An ultra-rare stamp could sell for more than $1 million when it hits the auction block in New York City next week, analysts have estimated.
It was one of 100 "inverted Jenny" stamps, legends among collectors. They were issued in 1918 to celebrate the launch of U.S. air mail, but showed the Curtiss JN-4H "Jenny" biplane inverted. A savvy customer bought a 100-stamp sheet before anyone realized the error.
The stamp hitting the auction block on May 31 was "remarkable for its pristine state of preservation and for its centering," according to the auction house. Known as "Position 58," it was valued between $525,000 and $1.6 million.
Each stamp was worth 24 cents when it was first released.
Many other "inverted Jenny" stamps had their own histories. Another one surfaced in April six decades after it was stolen from a collectors' convention. A man in his 20s who lived in the United Kingdom said he'd inherited the stamp from his grandfather and knew little about it, said George Eveleth, head of Spink USA's philatelic department.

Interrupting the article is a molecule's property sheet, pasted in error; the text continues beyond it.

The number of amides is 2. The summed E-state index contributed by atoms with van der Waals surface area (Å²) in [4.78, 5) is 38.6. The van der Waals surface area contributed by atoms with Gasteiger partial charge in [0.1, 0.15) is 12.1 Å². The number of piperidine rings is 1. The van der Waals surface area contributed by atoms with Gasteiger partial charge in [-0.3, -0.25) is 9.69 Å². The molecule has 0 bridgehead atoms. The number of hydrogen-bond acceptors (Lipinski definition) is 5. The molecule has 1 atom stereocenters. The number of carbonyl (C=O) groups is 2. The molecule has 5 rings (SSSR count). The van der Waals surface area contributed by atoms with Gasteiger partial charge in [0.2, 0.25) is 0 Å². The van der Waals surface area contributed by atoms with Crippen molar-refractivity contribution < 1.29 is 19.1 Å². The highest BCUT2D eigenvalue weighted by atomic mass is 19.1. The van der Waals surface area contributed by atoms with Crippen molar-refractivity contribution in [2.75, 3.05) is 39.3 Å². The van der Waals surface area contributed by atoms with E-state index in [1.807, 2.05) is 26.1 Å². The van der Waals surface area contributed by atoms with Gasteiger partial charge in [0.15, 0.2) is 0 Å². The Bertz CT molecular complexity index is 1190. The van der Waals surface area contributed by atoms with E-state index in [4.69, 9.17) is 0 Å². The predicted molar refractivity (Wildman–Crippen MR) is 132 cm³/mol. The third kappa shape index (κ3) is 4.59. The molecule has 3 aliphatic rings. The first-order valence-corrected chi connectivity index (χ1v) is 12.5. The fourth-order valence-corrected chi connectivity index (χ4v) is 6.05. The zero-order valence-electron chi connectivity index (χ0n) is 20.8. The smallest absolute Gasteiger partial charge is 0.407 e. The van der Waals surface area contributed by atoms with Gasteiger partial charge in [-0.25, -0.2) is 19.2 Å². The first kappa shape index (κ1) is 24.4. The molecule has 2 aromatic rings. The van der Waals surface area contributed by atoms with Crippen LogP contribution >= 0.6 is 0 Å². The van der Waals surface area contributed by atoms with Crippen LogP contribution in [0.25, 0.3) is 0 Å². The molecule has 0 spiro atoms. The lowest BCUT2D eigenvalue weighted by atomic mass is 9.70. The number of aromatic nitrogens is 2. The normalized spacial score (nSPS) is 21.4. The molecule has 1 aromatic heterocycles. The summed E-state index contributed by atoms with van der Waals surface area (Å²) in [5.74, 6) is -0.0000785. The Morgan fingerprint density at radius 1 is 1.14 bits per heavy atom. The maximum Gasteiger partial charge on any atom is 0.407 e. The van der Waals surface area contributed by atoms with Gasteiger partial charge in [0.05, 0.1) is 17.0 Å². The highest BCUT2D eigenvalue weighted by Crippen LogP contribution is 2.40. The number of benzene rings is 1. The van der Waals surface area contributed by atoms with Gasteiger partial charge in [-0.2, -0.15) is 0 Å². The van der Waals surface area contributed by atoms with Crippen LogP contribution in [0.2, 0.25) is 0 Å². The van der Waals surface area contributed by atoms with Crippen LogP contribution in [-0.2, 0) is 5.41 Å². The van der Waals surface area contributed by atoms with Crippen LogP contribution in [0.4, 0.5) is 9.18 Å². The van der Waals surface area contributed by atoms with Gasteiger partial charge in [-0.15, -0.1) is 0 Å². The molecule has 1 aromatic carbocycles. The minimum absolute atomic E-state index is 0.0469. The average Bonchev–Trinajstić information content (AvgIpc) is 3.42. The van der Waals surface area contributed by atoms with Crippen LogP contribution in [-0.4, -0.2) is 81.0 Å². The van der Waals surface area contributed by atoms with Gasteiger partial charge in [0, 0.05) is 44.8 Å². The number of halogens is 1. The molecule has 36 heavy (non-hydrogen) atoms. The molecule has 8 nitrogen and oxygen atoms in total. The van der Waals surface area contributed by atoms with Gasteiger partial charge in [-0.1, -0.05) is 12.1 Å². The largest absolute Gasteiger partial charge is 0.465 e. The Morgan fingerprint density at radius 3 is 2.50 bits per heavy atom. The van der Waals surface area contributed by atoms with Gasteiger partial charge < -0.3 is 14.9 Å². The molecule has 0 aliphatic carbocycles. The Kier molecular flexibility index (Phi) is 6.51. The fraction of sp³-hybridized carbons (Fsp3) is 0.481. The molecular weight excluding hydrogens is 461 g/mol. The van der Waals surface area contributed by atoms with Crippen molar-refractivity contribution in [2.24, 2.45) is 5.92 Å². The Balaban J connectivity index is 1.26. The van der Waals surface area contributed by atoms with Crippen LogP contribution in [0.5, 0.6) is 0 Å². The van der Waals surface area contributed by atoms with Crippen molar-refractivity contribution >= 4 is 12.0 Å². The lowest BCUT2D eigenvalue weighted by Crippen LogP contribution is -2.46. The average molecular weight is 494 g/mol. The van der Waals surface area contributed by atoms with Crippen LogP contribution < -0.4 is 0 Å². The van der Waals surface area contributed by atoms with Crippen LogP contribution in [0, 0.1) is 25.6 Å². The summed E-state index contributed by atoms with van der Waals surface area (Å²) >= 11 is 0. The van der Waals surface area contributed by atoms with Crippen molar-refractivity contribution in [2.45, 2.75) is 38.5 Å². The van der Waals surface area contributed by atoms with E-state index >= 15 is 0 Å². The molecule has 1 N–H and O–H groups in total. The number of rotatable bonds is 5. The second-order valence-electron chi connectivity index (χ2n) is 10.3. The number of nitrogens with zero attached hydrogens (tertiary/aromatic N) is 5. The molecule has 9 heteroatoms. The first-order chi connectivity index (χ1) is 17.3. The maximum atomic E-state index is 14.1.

One stamp barely survived after it fell out of an album and a vacuum cleaner sucked it up, historians said.
Two of the Jenny stamps were recovered in the '70s and '80s from different Chicago stamp connoisseurs, who said they'd bought the stamps from people who had since died or whose names they didn't know, according to a 2014 article in the journal American Philatelist.
The stamp made its way into popular culture in movies such as 1985's "Brewster's Millions," in which Richard Pryor's character uses one to mail a postcard, and television shows including "The Simpsons," in which Homer Simpson finds but disregards a sheet of them at a flea market. The Postal Service issued a commemorative inverted Jenny stamp in 2013.
The Associated Press contributed to this report.